First, enter your phone number and choose whether you’d like a text message or a phone call. Next, Google will send a six-digit code to your phone. Enter this when prompted. Now, whenever you log into Google from a new computer, you’ll be asked to verify your identity by entering both pieces of info.
The login process will now take a few extra seconds when you use a different device, but you can rest peacefully knowing that your account is safe and secure.
Turn off sharing:
If you use a laptop, you might have it set to share files and folders with other computers at work or home. You don’t want these settings on when you’re using a public network. Windows Vista, 7 and 8, make it simple to automate your sharing settings. When connecting to a public hotspot for the first time, Windows asks for a location type. Make sure you set it to “public.” This will automatically modify sharing settings for maximum safety.
On a Mac, go to System Preferences>>Sharing and make sure all the sharing boxes are unchecked. You’ll have to turn on the controls again when you want to file share on your home or work network. Don’t automatically connect to Wi-Fi networks. It’s handy when your smartphone, tablet and laptop automatically connect to your home and work networks, but that can lead to trouble when you’re out and about. Hackers often give their rogue hotspots generic names such as Coffee Shop, Linksys or AT&T Wireless. You want to be certain you are connecting to the router of the business.
Tweak your gadgets’ settings so you have to manually join networks in public. Then verify with a store employee that you are connecting to the correct network.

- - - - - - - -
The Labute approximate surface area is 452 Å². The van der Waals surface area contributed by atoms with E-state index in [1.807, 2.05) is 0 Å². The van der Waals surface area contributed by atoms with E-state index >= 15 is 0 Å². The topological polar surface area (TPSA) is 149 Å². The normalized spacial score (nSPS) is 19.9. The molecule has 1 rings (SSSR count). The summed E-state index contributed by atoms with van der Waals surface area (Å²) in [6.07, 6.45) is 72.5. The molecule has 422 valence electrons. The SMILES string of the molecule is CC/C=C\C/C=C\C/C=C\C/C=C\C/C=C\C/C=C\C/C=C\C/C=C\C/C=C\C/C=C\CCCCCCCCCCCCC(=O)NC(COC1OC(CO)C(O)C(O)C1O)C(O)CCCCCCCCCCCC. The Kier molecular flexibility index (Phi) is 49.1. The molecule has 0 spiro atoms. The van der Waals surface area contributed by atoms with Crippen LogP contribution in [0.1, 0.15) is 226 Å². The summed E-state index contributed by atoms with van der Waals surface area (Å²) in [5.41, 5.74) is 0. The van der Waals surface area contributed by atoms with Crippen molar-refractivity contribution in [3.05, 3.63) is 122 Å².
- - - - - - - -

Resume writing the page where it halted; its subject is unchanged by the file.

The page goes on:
You might think that an establishment with password-protected Wi-Fi is safer, but that’s not the case. Passwords are good for keeping people out of your home network, but for public networks, anyone can join. Once a hacker is on, your gadgets are accessible.
Regular websites transfer content in plain text, making it an easy target for anyone who has hacked into your network connection. Many websites use HTTPS to encrypt the transfer data, but you shouldn’t rely on the website or Web service to keep you protected.
You can create this encrypted connection with the browser extension HTTPS Everywhere. With this plugin enabled, almost all website connections are secured with HTTPS, ensuring that any data transfer is safe from prying eyes.
Get a VPN
The most secure way to browse on a public network is to use a virtual private network. A VPN routes your traffic through a secure network even on public Wi-Fi, giving you all the perks of your private network while still having the freedom of public Wi-Fi.
While free VPN services exist, a paid VPN service guarantees the connection’s integrity. If you regularly connect to unknown networks, setting up a VPN is smart to protect your personal information.
One VPN provider is Private Internet Access, which costs $6.95 monthly and allows for unlimited bandwidth and multiple exit points, which will let you choose which country your network traffic is routed through.